As I posted on my web site, homes and land are long term investment and it is still a safe investment with minimum risk. I also stated that my Real Estate investments so far have fair much better than my stock portfolios.
Here is a excerpt from my web site:
REAL ESTATE INVESTMENT:
In today changing Real Estate market, it is important to remember that Real Estate is still a good long term investment.
It is an investment that the investor is practically utilizing other people's money to acquire appreciating assets on which the profits can be realized at 100% tax free. The risks in Real Estate investing can be offseted by the potential of long term gain. As investor and home owner, your monthly rent payment is now convert to a monthly mortgage payment which accumulate values over the years.
As an example, if an investor put a $15,000 down payment in a condo and lived in it for 5-6 years, she definitely made a good investment. Many of the owners of a condo in Murrieta bought it for around $89,500 in 2001 and if they just resold in 2007 for $290,000. This is overall translated to about $200,000 appreciation (profit tax free). Yes, the investors probably could have gotten $310,000 for the condo earlier this year but then he/she would have to pay higher prices for another property that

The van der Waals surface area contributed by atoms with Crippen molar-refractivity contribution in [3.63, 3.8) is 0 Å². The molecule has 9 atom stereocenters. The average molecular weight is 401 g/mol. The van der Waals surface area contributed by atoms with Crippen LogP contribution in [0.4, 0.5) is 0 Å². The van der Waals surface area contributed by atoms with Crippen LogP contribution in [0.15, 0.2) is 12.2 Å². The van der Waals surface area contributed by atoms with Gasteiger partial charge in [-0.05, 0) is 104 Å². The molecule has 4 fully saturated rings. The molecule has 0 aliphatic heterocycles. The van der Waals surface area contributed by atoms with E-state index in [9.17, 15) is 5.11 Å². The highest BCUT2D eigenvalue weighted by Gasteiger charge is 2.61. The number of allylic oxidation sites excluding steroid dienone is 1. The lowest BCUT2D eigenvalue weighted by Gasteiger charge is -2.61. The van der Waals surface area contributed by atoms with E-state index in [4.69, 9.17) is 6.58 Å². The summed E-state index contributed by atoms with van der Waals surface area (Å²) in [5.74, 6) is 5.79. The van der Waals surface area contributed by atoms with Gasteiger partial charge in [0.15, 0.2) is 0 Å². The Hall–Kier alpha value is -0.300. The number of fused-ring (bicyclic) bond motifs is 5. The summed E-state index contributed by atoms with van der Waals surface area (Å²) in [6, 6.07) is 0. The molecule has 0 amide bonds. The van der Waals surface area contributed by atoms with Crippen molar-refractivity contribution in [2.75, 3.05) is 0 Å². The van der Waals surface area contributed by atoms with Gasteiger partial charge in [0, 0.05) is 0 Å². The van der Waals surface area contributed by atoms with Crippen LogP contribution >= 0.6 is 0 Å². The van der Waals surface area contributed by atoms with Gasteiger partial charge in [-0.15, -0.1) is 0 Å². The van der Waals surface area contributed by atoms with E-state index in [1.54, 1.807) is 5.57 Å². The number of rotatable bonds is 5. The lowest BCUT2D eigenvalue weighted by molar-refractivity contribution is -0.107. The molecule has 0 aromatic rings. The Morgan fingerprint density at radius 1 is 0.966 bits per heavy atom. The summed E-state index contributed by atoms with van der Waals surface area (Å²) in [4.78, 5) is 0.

he/she wants to purchase to replace the condo.
I have been buying and selling Real Estate for the last 36+ years. When I bought my first home in Santa Clara for $70000 in 1975, it sold for about 10 times+ it's original price. This is not a guarantee or a result to be expected by everyone but there are similar results in the real estate appreciation in California in the past 30+ years.
According to the California Association of Realtors and The National Association Of Home Builders. Housing is still a safe long-term investment.
DESPITE PRICE DECLINES, HOUSING STILL SAFE LONG-TERM INVESTMENT
Despite declining home prices as recently reflected in an S&P/Case-Shiller home price statistics survey, on average, the nation's top markets have experienced price appreciation by as much as 50 percent over the past five years, according to comparable data from the National Association of Home Builders (NAHB).
"It's important to keep things in perspective," said NAHB President Brian Catalde. "The current housing price correction is most pronounced in the once super-heated markets in California, Nevada, Florida and Arizona. In most other markets, price declines have been pretty modest."
According to the NAHB's comparable data tables, home prices in Los Angeles dipped 5.7 percent in the last year, but have appreciated by 88.9 percent since 2002. San Francisco home prices have declined 4.2 percent in the last year, but have seen appreciation of 46.7 percent since 2002. Home prices in San Diego have fallen by 8.3 percent in the last year, but have appreciated 54 percent since 2002, according to the report.